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1 June 2010 Silent Night in Japanese Rice Fields? A Population Decline in the Greater Painted Snipe
Tatsuya Amano, Mei-Hua Li, Hoshiko Yoshida
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Many studies have reported population declines and range contractions of bird species in agricultural landscapes around the world. However, few studies have described population trends of bird species in rice-paddy areas or identified causes of decline in these areas as opposed to other types of farmland. The Greater Painted Snipe Rostratula benghalensis is strongly dependent on rice-paddy areas for habitat. This paper uses the results of local field surveys and national survey data to document the population trends of Greater Painted Snipe in Japan. Field surveys conducted in Ibaraki Prefecture indicated a severe decline over a recent 10-year period. Data from the National Surveys on the Natural Environment also showed that the distribution of the Greater Painted Snipe has decreased nationwide from the 1970s to the 1990s. This population decline might be due to (1) the introduction of an efficient drainage system in rice fields and/or (2) a reduction in the area of flooded fallow fields with short vegetation at both breeding and wintering sites. Further work on the conservation status of this species is urgently needed.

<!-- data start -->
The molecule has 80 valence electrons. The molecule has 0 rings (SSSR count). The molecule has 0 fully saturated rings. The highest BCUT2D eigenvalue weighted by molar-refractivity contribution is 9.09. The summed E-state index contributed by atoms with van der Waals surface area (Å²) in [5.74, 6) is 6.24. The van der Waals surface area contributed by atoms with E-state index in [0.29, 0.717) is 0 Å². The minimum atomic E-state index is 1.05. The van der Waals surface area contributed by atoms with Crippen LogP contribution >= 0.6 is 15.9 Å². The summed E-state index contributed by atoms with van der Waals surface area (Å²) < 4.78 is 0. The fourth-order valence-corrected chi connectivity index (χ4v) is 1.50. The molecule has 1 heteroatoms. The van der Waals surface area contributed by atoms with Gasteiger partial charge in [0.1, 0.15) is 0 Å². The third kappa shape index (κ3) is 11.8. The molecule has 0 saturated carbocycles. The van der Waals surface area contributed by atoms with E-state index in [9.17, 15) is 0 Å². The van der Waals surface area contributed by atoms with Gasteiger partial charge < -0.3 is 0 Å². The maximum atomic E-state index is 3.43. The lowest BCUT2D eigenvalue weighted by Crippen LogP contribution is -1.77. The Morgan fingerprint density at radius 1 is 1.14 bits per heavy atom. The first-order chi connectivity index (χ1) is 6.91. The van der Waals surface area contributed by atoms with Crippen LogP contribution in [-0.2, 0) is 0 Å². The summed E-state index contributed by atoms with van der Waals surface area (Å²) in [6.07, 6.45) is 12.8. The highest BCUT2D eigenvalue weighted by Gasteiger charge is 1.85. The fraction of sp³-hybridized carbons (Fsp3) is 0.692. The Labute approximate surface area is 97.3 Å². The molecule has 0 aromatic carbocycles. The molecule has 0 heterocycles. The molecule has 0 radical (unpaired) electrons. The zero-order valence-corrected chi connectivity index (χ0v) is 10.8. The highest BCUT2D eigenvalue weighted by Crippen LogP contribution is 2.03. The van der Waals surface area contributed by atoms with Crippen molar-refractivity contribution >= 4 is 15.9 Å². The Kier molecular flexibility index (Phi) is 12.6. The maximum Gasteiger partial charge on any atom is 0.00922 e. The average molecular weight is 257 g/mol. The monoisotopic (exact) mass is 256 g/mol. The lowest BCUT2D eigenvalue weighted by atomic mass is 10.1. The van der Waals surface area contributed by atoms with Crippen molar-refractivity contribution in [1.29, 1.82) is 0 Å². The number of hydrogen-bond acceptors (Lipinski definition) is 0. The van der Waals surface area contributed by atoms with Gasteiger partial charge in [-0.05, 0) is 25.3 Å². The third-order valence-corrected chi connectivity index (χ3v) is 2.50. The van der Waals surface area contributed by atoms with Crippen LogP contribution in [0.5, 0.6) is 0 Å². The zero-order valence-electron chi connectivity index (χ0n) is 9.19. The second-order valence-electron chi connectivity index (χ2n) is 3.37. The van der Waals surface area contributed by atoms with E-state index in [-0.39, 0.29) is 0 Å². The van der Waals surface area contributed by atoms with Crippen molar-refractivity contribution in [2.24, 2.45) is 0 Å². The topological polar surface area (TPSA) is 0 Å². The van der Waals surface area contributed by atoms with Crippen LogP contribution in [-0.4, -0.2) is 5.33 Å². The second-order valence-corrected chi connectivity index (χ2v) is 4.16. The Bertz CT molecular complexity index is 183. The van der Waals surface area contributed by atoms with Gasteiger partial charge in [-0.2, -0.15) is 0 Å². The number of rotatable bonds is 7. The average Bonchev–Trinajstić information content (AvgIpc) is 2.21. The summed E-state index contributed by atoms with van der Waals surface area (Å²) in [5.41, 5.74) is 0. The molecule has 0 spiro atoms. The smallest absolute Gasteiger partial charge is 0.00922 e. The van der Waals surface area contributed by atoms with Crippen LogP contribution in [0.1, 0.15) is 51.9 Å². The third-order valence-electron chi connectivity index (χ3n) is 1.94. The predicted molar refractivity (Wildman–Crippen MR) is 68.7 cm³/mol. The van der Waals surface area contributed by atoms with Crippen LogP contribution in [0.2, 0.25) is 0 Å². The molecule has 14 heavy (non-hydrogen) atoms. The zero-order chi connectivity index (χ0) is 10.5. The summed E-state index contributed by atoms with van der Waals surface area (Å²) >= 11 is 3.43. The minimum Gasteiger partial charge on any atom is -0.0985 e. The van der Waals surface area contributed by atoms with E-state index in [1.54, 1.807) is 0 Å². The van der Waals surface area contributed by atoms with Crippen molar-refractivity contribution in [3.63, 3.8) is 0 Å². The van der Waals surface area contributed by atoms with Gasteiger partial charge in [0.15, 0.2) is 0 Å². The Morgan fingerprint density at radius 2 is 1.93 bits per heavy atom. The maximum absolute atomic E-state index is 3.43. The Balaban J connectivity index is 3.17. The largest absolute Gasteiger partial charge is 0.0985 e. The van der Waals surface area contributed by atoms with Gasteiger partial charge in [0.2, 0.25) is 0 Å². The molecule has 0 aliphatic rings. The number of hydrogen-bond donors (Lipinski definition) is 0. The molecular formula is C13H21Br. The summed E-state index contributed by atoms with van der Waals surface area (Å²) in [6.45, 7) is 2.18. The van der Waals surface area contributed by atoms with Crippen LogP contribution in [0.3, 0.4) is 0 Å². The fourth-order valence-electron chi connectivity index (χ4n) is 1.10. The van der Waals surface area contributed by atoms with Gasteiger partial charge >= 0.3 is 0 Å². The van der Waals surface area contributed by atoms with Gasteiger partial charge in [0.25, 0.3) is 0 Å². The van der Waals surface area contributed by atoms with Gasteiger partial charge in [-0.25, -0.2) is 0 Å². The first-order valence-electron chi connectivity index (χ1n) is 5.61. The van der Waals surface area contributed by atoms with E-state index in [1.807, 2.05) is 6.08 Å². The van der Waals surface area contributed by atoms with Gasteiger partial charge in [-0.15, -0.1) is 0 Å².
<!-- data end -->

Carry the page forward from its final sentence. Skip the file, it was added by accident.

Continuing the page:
© The Ornithological Society of Japan 2010
Tatsuya Amano, Mei-Hua Li, and Hoshiko Yoshida "Silent Night in Japanese Rice Fields? A Population Decline in the Greater Painted Snipe," Ornithological Science 9(1), 49-53, (1 June 2010).
Received: 2 February 2010; Accepted: 1 April 2010; Published: 1 June 2010

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